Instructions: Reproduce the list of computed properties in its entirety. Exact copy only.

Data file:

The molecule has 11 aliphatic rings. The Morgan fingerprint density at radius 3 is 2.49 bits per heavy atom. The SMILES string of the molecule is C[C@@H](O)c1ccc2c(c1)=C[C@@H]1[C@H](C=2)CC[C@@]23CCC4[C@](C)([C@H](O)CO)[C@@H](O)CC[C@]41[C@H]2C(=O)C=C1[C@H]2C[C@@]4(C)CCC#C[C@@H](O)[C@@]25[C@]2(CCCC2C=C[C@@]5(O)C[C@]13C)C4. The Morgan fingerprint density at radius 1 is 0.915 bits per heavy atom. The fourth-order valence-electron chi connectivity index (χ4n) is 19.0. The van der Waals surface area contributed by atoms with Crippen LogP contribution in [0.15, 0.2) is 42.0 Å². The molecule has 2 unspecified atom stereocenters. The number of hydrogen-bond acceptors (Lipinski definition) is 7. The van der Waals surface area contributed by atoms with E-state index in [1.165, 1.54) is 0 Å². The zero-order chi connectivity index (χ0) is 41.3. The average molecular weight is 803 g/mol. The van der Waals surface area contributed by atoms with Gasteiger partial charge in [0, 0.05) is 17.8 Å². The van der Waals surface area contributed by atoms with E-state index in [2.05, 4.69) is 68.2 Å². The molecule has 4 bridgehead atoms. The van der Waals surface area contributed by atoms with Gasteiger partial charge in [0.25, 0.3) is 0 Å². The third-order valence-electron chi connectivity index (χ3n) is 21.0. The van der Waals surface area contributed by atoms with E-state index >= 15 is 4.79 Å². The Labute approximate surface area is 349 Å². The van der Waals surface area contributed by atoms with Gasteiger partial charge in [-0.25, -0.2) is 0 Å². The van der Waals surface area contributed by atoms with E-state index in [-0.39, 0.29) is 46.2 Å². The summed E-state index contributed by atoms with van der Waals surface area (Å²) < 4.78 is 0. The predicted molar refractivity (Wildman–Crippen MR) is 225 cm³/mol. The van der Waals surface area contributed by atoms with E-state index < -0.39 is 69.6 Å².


The molecule has 11 aliphatic rings. The Morgan fingerprint density at radius 3 is 2.49 bits per heavy atom. The SMILES string of the molecule is C[C@@H](O)c1ccc2c(c1)=C[C@@H]1[C@H](C=2)CC[C@@]23CCC4[C@](C)([C@H](O)CO)[C@@H](O)CC[C@]41[C@H]2C(=O)C=C1[C@H]2C[C@@]4(C)CCC#C[C@@H](O)[C@@]25[C@]2(CCCC2C=C[C@@]5(O)C[C@]13C)C4. The Morgan fingerprint density at radius 1 is 0.915 bits per heavy atom. The fourth-order valence-electron chi connectivity index (χ4n) is 19.0. The van der Waals surface area contributed by atoms with Crippen LogP contribution in [0.15, 0.2) is 42.0 Å². The molecule has 2 unspecified atom stereocenters. The number of hydrogen-bond acceptors (Lipinski definition) is 7. The van der Waals surface area contributed by atoms with E-state index in [1.165, 1.54) is 0 Å². The zero-order chi connectivity index (χ0) is 41.3. The average molecular weight is 803 g/mol. The van der Waals surface area contributed by atoms with Gasteiger partial charge in [0, 0.05) is 17.8 Å². The van der Waals surface area contributed by atoms with E-state index in [2.05, 4.69) is 68.2 Å². The molecule has 4 bridgehead atoms. The van der Waals surface area contributed by atoms with Gasteiger partial charge in [0.25, 0.3) is 0 Å². The third-order valence-electron chi connectivity index (χ3n) is 21.0. The van der Waals surface area contributed by atoms with E-state index >= 15 is 4.79 Å². The Labute approximate surface area is 349 Å². The van der Waals surface area contributed by atoms with Gasteiger partial charge in [-0.25, -0.2) is 0 Å². The van der Waals surface area contributed by atoms with E-state index in [-0.39, 0.29) is 46.2 Å². The summed E-state index contributed by atoms with van der Waals surface area (Å²) < 4.78 is 0. The predicted molar refractivity (Wildman–Crippen MR) is 225 cm³/mol. The van der Waals surface area contributed by atoms with E-state index < -0.39 is 69.6 Å².